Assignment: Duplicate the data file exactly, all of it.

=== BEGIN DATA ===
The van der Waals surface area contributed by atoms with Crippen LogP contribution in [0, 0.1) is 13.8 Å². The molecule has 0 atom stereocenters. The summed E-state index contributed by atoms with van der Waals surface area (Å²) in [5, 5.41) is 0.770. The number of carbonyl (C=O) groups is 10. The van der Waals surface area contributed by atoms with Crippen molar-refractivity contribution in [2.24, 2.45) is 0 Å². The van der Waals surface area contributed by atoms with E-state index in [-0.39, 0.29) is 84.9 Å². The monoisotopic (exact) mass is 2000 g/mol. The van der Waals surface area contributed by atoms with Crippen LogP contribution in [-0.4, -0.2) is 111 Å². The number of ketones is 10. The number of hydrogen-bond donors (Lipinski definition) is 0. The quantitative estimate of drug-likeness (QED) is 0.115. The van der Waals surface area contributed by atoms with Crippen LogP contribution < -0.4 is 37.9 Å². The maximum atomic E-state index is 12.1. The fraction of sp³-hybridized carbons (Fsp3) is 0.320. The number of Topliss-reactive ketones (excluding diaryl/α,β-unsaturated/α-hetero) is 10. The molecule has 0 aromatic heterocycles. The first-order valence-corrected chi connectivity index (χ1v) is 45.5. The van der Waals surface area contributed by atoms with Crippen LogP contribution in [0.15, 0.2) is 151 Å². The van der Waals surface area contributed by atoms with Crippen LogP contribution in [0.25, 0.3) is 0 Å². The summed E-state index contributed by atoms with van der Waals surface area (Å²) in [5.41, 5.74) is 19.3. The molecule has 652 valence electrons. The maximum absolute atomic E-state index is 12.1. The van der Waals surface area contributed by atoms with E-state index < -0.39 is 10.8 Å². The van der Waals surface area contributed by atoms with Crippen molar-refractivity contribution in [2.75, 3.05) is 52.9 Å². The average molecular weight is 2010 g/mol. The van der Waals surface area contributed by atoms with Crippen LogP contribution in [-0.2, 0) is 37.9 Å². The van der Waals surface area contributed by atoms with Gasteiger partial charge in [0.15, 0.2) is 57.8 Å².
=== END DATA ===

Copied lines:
The van der Waals surface area contributed by atoms with Crippen LogP contribution in [0, 0.1) is 13.8 Å². The molecule has 0 atom stereocenters. The summed E-state index contributed by atoms with van der Waals surface area (Å²) in [5, 5.41) is 0.770. The number of carbonyl (C=O) groups is 10. The van der Waals surface area contributed by atoms with Crippen molar-refractivity contribution in [2.24, 2.45) is 0 Å². The van der Waals surface area contributed by atoms with E-state index in [-0.39, 0.29) is 84.9 Å². The monoisotopic (exact) mass is 2000 g/mol. The van der Waals surface area contributed by atoms with Crippen LogP contribution in [-0.4, -0.2) is 111 Å². The number of ketones is 10. The number of hydrogen-bond donors (Lipinski definition) is 0. The quantitative estimate of drug-likeness (QED) is 0.115. The van der Waals surface area contributed by atoms with Crippen LogP contribution < -0.4 is 37.9 Å². The maximum atomic E-state index is 12.1. The fraction of sp³-hybridized carbons (Fsp3) is 0.320. The number of Topliss-reactive ketones (excluding diaryl/α,β-unsaturated/α-hetero) is 10. The molecule has 0 aromatic heterocycles. The first-order valence-corrected chi connectivity index (χ1v) is 45.5. The van der Waals surface area contributed by atoms with Crippen LogP contribution in [0.15, 0.2) is 151 Å². The van der Waals surface area contributed by atoms with Crippen LogP contribution in [0.25, 0.3) is 0 Å². The summed E-state index contributed by atoms with van der Waals surface area (Å²) in [5.41, 5.74) is 19.3. The molecule has 652 valence electrons. The maximum absolute atomic E-state index is 12.1. The van der Waals surface area contributed by atoms with E-state index < -0.39 is 10.8 Å². The van der Waals surface area contributed by atoms with Crippen molar-refractivity contribution in [2.75, 3.05) is 52.9 Å². The average molecular weight is 2010 g/mol. The van der Waals surface area contributed by atoms with Crippen LogP contribution in [-0.2, 0) is 37.9 Å². The van der Waals surface area contributed by atoms with Gasteiger partial charge in [0.15, 0.2) is 57.8 Å².